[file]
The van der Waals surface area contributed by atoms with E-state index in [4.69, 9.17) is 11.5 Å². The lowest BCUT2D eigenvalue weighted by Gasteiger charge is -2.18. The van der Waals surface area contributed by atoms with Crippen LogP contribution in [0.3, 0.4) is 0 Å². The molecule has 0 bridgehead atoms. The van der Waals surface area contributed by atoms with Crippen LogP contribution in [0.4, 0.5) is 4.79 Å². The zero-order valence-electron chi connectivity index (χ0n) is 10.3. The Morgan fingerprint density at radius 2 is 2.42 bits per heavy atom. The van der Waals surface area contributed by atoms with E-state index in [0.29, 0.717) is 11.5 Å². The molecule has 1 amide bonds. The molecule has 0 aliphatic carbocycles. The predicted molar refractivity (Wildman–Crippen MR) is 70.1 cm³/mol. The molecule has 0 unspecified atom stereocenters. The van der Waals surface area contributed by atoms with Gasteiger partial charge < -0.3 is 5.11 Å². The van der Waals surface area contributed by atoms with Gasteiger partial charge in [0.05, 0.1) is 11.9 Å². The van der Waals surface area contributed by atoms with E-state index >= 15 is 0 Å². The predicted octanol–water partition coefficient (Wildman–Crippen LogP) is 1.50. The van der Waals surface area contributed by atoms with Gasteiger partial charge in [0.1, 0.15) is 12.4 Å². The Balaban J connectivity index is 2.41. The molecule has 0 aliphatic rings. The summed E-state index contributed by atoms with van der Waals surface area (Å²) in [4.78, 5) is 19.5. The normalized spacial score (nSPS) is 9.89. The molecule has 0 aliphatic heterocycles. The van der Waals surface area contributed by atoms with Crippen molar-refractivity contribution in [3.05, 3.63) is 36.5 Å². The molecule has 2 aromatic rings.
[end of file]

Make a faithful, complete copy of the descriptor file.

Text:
The van der Waals surface area contributed by atoms with E-state index in [4.69, 9.17) is 11.5 Å². The lowest BCUT2D eigenvalue weighted by Gasteiger charge is -2.18. The van der Waals surface area contributed by atoms with Crippen LogP contribution in [0.3, 0.4) is 0 Å². The molecule has 0 bridgehead atoms. The van der Waals surface area contributed by atoms with Crippen LogP contribution in [0.4, 0.5) is 4.79 Å². The zero-order valence-electron chi connectivity index (χ0n) is 10.3. The Morgan fingerprint density at radius 2 is 2.42 bits per heavy atom. The van der Waals surface area contributed by atoms with E-state index in [0.29, 0.717) is 11.5 Å². The molecule has 1 amide bonds. The molecule has 0 aliphatic carbocycles. The predicted molar refractivity (Wildman–Crippen MR) is 70.1 cm³/mol. The molecule has 0 unspecified atom stereocenters. The van der Waals surface area contributed by atoms with Gasteiger partial charge < -0.3 is 5.11 Å². The van der Waals surface area contributed by atoms with Gasteiger partial charge in [0.05, 0.1) is 11.9 Å². The van der Waals surface area contributed by atoms with E-state index >= 15 is 0 Å². The predicted octanol–water partition coefficient (Wildman–Crippen LogP) is 1.50. The van der Waals surface area contributed by atoms with Gasteiger partial charge in [0.1, 0.15) is 12.4 Å². The Balaban J connectivity index is 2.41. The molecule has 0 aliphatic rings. The summed E-state index contributed by atoms with van der Waals surface area (Å²) in [4.78, 5) is 19.5. The normalized spacial score (nSPS) is 9.89. The molecule has 0 aliphatic heterocycles. The van der Waals surface area contributed by atoms with Crippen molar-refractivity contribution in [3.05, 3.63) is 36.5 Å². The molecule has 2 aromatic rings.